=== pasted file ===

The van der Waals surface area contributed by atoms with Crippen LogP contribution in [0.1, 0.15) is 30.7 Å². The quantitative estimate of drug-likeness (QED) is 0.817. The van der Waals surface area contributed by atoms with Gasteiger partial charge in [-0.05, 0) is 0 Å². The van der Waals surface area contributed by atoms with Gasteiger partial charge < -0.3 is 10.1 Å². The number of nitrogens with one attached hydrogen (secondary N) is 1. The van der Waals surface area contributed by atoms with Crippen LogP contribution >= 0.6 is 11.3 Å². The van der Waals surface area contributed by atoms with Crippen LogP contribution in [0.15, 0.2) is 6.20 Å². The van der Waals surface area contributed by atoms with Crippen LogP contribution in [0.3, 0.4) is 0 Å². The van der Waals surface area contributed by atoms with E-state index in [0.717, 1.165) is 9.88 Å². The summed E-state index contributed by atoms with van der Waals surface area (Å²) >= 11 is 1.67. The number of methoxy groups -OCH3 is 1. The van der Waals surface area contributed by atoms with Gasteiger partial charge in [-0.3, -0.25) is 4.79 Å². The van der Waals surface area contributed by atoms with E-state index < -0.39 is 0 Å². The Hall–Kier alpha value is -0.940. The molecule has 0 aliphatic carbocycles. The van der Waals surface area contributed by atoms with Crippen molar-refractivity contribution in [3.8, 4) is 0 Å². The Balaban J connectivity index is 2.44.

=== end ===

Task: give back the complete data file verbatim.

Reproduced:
The van der Waals surface area contributed by atoms with Crippen LogP contribution in [0.1, 0.15) is 30.7 Å². The quantitative estimate of drug-likeness (QED) is 0.817. The van der Waals surface area contributed by atoms with Gasteiger partial charge in [-0.05, 0) is 0 Å². The van der Waals surface area contributed by atoms with Gasteiger partial charge < -0.3 is 10.1 Å². The number of nitrogens with one attached hydrogen (secondary N) is 1. The van der Waals surface area contributed by atoms with Crippen LogP contribution >= 0.6 is 11.3 Å². The van der Waals surface area contributed by atoms with Crippen LogP contribution in [0.15, 0.2) is 6.20 Å². The van der Waals surface area contributed by atoms with Crippen LogP contribution in [0.3, 0.4) is 0 Å². The van der Waals surface area contributed by atoms with E-state index in [0.717, 1.165) is 9.88 Å². The summed E-state index contributed by atoms with van der Waals surface area (Å²) >= 11 is 1.67. The number of methoxy groups -OCH3 is 1. The van der Waals surface area contributed by atoms with Gasteiger partial charge in [-0.3, -0.25) is 4.79 Å². The van der Waals surface area contributed by atoms with E-state index < -0.39 is 0 Å². The Hall–Kier alpha value is -0.940. The molecule has 0 aliphatic carbocycles. The van der Waals surface area contributed by atoms with Crippen molar-refractivity contribution in [3.8, 4) is 0 Å². The Balaban J connectivity index is 2.44.